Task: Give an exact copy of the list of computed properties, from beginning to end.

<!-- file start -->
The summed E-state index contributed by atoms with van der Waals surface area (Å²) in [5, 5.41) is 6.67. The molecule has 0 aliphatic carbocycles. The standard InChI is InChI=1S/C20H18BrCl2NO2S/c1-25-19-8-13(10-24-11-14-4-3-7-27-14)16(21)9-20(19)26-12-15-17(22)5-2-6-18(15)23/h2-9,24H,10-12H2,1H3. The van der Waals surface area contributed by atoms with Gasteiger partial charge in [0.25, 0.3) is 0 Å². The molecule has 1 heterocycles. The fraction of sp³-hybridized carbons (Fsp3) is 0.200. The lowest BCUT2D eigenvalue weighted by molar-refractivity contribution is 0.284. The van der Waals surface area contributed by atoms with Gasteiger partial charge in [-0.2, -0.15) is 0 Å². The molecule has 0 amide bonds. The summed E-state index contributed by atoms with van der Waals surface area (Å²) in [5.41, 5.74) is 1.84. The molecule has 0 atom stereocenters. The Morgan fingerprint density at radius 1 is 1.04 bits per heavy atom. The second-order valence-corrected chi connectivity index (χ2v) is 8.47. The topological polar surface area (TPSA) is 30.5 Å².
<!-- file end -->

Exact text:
The summed E-state index contributed by atoms with van der Waals surface area (Å²) in [5, 5.41) is 6.67. The molecule has 0 aliphatic carbocycles. The standard InChI is InChI=1S/C20H18BrCl2NO2S/c1-25-19-8-13(10-24-11-14-4-3-7-27-14)16(21)9-20(19)26-12-15-17(22)5-2-6-18(15)23/h2-9,24H,10-12H2,1H3. The van der Waals surface area contributed by atoms with Gasteiger partial charge in [0.25, 0.3) is 0 Å². The molecule has 1 heterocycles. The fraction of sp³-hybridized carbons (Fsp3) is 0.200. The lowest BCUT2D eigenvalue weighted by molar-refractivity contribution is 0.284. The van der Waals surface area contributed by atoms with Gasteiger partial charge in [-0.2, -0.15) is 0 Å². The molecule has 0 amide bonds. The summed E-state index contributed by atoms with van der Waals surface area (Å²) in [5.41, 5.74) is 1.84. The molecule has 0 atom stereocenters. The Morgan fingerprint density at radius 1 is 1.04 bits per heavy atom. The second-order valence-corrected chi connectivity index (χ2v) is 8.47. The topological polar surface area (TPSA) is 30.5 Å².